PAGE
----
Chrétien’s Canada circa 2003 was an amazing place for a young progressive. Beyond Canada refusing to be complicit in the war, Ontario and British Columbia had just legalized same-sex marriage as I was starting the Gay-Straight Alliance in my high school. The GDP grew by 3.1% that year. The country was on track to a sensible drug policy. The wealth gap was still small compared to the US. Many of these things could be attributed to the Liberal majority in both Ottawa and Queen’s Park, and it left a lasting impression. After I moved to Canada, my support for the Liberals continued, even as the Conservatives wrested power and have formed the government for the last 9 years.

Tomorrow morning, an e-mail from me will be sent to NDP supporters in the new University-Rosedale riding in Toronto, urging people to support and donate to the Jennifer Hollett campaign. How did this happen? Bill C-51. Bill C-51 is Canada’s version of the Patriot Act, and it has passed the House of Commons with the unanimous support of the Liberal Party. I am shocked, outraged, and feel so disappointed in the party I have supported since 2003. C-51 is an egregious violation of the Charter of Rights and Freedoms that has been roundly criticized by experts from all ideological backgrounds, and the NDP is the only party that can repeal it. A vote for the NDP is a vote to repeal C-51, and I will be knocking on doors to tell people my story this summer.

Last weekend I went to my first NDP event, Jennifer Hollett’s campaign launch. I was surprised to be greeted by so many who knew me, and I realized, maybe the NDP has actually been the party for me all along. Ideologically, I have always been more progressive than the Liberal Party, and I see in the NDP a party committed to building a more compassionate Canada, and bringing a social democratic government to this country. I am inspired by Jennifer and her team. They said the NDP couldn’t win in Quebec; they did. They said the NDP couldn’t win in Alberta, they did. They say the NDP can’t form the government federally. Don’t let them tell you it can’t be done.

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Thinking of doing a startup? Try Airbnb first

They say there is no “school” for startups, and that no matter how many blog posts or Paul Graham essays you read, you can only learn how to do a startup by experience. I disagree – if you want to see if you’re well-suited to running a startup, set up a profitable Airbnb first.
Airbnb? Startup? What does one have to do with the other, you ask?
By running an Airbnb, you will learn the following skills: assessing markets, hiring people you trust, customer service, cutting costs, growing revenue, legal compliance, copywriting, contract law, and hustling hard. If you are doing an Airbnb in New York, for example, you will have to aggressively negotiate with everyone from your landlord to shady contractors to mattress wholesalers.
It doesn’t necessarily need to be your own apartment; in fact, it’s better if it’s not. Rent an entirely separate apartment and treat it like a business. Incorporate a legal entity (for tax purposes) and track your revenue and expenses. Hire somebody to clean it between stays or do that part yourself. Learn how to systematize guest checkin (Keycafe or a Master Lock Key Box) and how to deal with guest complaints. Rent multiple rooms or Entire Apartment rentals. You will learn a ton about business.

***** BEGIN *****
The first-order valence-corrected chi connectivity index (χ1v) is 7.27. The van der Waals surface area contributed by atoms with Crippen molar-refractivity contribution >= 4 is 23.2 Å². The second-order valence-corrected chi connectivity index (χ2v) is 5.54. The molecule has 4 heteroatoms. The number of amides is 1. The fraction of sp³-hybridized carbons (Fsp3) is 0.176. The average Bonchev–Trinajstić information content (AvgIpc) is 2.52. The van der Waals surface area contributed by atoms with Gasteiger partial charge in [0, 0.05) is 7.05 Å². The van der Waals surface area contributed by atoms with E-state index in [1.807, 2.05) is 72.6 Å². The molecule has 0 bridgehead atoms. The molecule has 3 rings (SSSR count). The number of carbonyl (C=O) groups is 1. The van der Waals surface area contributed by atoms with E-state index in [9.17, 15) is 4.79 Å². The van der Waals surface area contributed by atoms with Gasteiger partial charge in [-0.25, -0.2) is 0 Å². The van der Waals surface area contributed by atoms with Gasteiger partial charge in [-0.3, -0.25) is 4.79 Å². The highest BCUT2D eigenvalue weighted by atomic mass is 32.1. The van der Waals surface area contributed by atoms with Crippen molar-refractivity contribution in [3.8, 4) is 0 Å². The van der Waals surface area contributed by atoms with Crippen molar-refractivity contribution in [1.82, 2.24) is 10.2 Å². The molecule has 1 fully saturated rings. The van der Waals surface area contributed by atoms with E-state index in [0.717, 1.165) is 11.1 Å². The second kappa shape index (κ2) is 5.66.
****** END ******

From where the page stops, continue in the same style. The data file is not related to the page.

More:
The major upside of Airbnb is that it is not nearly as hard as a startup, and won’t take much time after it’s set up. Airbnb is growing rapidly, and as long as you’ve chosen your location correctly, you will become profitable in two or three months. There is a big safety net, the tools are already built out, and you should be able to afford the startup costs with your own money or the help of a relative. If you can’t make money off Airbnb, you have no business running a startup.
And here’s the thing: after running a successful Airbnb, you may realize, “Hey, this is pretty sweet” and not want to run a startup. You may actually be more suited to running a lifestyle business, which is a great gig if you’re cut out for it. Quit dreaming of raising capital and read The Four Hour Work Week and subscribe to the AppSumo mailing list instead. If all you’re dreaming of is “being your own boss” and generating a recurring monthly revenue that frees you up to do the things you love, DON’T DO A STARTUP.
However, if you decide that yes, you will still commit yourself to quitting your job, building a product, raising money and everything else, keep the Airbnb – you’ll need it when you’re broke. If you don’t think you could go broke running a startup, you almost certainly will at some point. The Airbnb money will increase your “personal runway,” meaning even when times are really tough and you’re living off ramen and sleeping on couches because raising money has taken a lot longer than you thought it would, you will have an advantage over other startup guys in your situation. Hell, you may even be able to make a pretty normal American salary on Airbnb in just your spare time, and be able to test out a few different ideas for your startup instead of saying, “This one has to work.”
So before you decide to double down on a single startup idea and risk it all, see if you’re really cut out for it, and give yourself a safety net, by trying out Airbnb first.